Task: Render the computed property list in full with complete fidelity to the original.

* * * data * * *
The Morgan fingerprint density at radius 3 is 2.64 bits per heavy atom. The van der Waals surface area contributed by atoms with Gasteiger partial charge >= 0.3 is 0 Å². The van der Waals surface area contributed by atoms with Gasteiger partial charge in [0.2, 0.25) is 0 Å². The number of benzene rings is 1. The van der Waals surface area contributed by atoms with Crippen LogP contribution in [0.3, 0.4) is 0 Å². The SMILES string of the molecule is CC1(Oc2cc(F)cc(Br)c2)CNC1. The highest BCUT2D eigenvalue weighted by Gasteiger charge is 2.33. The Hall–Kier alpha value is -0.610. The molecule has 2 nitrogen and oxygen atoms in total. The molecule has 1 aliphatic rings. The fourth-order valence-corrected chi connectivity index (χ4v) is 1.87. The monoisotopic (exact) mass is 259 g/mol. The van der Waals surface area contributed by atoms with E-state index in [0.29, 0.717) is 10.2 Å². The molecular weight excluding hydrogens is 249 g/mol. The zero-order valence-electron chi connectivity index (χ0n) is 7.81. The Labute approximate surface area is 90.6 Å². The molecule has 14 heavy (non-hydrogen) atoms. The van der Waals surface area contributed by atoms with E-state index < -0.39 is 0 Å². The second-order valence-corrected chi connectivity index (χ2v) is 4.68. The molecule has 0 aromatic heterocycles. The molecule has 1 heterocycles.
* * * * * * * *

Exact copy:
The Morgan fingerprint density at radius 3 is 2.64 bits per heavy atom. The van der Waals surface area contributed by atoms with Gasteiger partial charge >= 0.3 is 0 Å². The van der Waals surface area contributed by atoms with Gasteiger partial charge in [0.2, 0.25) is 0 Å². The number of benzene rings is 1. The van der Waals surface area contributed by atoms with Crippen LogP contribution in [0.3, 0.4) is 0 Å². The SMILES string of the molecule is CC1(Oc2cc(F)cc(Br)c2)CNC1. The highest BCUT2D eigenvalue weighted by Gasteiger charge is 2.33. The Hall–Kier alpha value is -0.610. The molecule has 2 nitrogen and oxygen atoms in total. The molecule has 1 aliphatic rings. The fourth-order valence-corrected chi connectivity index (χ4v) is 1.87. The monoisotopic (exact) mass is 259 g/mol. The van der Waals surface area contributed by atoms with E-state index in [0.29, 0.717) is 10.2 Å². The molecular weight excluding hydrogens is 249 g/mol. The zero-order valence-electron chi connectivity index (χ0n) is 7.81. The Labute approximate surface area is 90.6 Å². The molecule has 14 heavy (non-hydrogen) atoms. The van der Waals surface area contributed by atoms with E-state index < -0.39 is 0 Å². The second-order valence-corrected chi connectivity index (χ2v) is 4.68. The molecule has 0 aromatic heterocycles. The molecule has 1 heterocycles.